Ofcom today announced six companies have been approved to submit bids in the upcoming spectrum auctions. In late March Ofcom intends to auction off spectrum which will be useful for bolstering existing cellular networks, and spectrum which will be central to 5G mobile roll out.
Companies that have been approved to bid in the auctions are as follows:
- Airspan Spectrum Holdings Limited
- EE Limited
- Connexin Limited
- Hutchison 3G UK Limited (Three)
- Telefónica UK Limited (O2)
- Vodafone Limited
The precise spectrum that the above parties will be bidding on includes chunks of the following:
- 40MHz of spectrum will be auctioned in the 2.3GHz band, which is already supported by current mobile devices and could be used immediately after release.
- 150MHz of spectrum will be auctioned in the 3.4GHz band. These airwaves are not compatible with most current mobile devices, but are central to the roll out of 5G mobile across Europe.
Of course most UK dwellers will have heard of EE, Three, O2 and Vodafone, but who are the other two interested companies? Airspan is a subsidiary of a US vendor of LTE small cells and backhaul technologies. Airspan customers include the likes of ISPs, smart grid companies, public safety, transportation and oil & gas outfits. Meanwhile Connexin is a superfast broadband operator for locations in Hull, offering fixed wireless to those that lack physical internet connection (wired) possibilities.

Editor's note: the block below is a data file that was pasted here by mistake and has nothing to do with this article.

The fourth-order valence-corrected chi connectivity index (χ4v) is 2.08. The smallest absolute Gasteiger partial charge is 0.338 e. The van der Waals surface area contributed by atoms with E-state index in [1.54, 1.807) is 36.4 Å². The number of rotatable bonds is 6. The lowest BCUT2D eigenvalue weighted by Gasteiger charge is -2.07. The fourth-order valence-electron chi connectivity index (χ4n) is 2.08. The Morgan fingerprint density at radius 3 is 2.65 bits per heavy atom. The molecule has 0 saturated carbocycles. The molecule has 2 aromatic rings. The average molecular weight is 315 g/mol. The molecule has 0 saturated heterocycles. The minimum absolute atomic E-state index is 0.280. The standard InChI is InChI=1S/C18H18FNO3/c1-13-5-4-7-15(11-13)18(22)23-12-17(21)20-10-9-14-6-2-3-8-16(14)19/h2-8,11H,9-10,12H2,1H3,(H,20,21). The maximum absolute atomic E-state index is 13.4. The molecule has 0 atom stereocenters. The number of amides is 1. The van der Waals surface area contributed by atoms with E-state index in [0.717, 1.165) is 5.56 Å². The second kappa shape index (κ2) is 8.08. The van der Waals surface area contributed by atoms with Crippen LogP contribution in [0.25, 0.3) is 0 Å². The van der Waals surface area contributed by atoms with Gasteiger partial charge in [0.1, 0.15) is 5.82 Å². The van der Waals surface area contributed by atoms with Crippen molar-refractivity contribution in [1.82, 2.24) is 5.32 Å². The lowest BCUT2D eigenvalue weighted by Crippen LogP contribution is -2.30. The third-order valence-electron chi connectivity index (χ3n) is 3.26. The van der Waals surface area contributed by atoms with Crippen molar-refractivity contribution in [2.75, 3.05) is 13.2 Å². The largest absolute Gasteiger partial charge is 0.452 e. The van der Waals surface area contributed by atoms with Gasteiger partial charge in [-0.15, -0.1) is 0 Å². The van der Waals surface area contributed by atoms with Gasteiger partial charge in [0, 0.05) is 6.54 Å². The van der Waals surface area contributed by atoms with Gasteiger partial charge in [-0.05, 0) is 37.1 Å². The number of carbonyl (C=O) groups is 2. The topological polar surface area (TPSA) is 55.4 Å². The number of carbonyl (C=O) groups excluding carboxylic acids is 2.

Ofcom limits any one operator to 255MHz of ‘immediately usable’ spectrum (800MHz, 900MHz, 1400MHz, 1800MHz, 2100MHz and 2.6GHz) of the 3.4GHz band in the UK. Thus BT/EE already cannot bid in the first auction. Vodafone has 176MHz already, so can bid on more, but O2 and Three are under no such restrictions.
There is a further cap for the overall amount of mobile spectrum a single operator can hold, of up to 340MHz, until 2020. This is equal to 37 per cent of all the mobile spectrum expected to be useable in 2020 which will go beyond the confines of this auction to include the 700MHz band.